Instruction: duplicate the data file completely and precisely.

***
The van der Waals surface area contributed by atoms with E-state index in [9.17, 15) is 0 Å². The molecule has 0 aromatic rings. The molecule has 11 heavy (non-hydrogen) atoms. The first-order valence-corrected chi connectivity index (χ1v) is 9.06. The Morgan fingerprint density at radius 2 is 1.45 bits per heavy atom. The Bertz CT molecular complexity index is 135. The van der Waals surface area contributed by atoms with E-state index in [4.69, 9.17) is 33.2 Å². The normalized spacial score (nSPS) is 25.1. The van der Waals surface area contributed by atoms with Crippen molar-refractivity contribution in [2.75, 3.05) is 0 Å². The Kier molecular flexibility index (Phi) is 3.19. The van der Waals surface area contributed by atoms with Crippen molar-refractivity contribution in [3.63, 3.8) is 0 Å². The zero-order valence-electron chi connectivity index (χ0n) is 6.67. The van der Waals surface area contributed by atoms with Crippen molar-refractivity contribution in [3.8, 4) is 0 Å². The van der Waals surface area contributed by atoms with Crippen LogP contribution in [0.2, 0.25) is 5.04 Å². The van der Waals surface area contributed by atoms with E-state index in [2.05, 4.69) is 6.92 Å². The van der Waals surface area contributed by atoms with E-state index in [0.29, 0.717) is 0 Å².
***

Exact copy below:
The van der Waals surface area contributed by atoms with E-state index in [9.17, 15) is 0 Å². The molecule has 0 aromatic rings. The molecule has 11 heavy (non-hydrogen) atoms. The first-order valence-corrected chi connectivity index (χ1v) is 9.06. The Morgan fingerprint density at radius 2 is 1.45 bits per heavy atom. The Bertz CT molecular complexity index is 135. The van der Waals surface area contributed by atoms with E-state index in [4.69, 9.17) is 33.2 Å². The normalized spacial score (nSPS) is 25.1. The van der Waals surface area contributed by atoms with Crippen molar-refractivity contribution in [2.75, 3.05) is 0 Å². The Kier molecular flexibility index (Phi) is 3.19. The van der Waals surface area contributed by atoms with Crippen molar-refractivity contribution in [3.63, 3.8) is 0 Å². The zero-order valence-electron chi connectivity index (χ0n) is 6.67. The van der Waals surface area contributed by atoms with Crippen molar-refractivity contribution in [3.8, 4) is 0 Å². The van der Waals surface area contributed by atoms with Crippen LogP contribution in [0.2, 0.25) is 5.04 Å². The van der Waals surface area contributed by atoms with E-state index in [2.05, 4.69) is 6.92 Å². The van der Waals surface area contributed by atoms with E-state index in [0.29, 0.717) is 0 Å².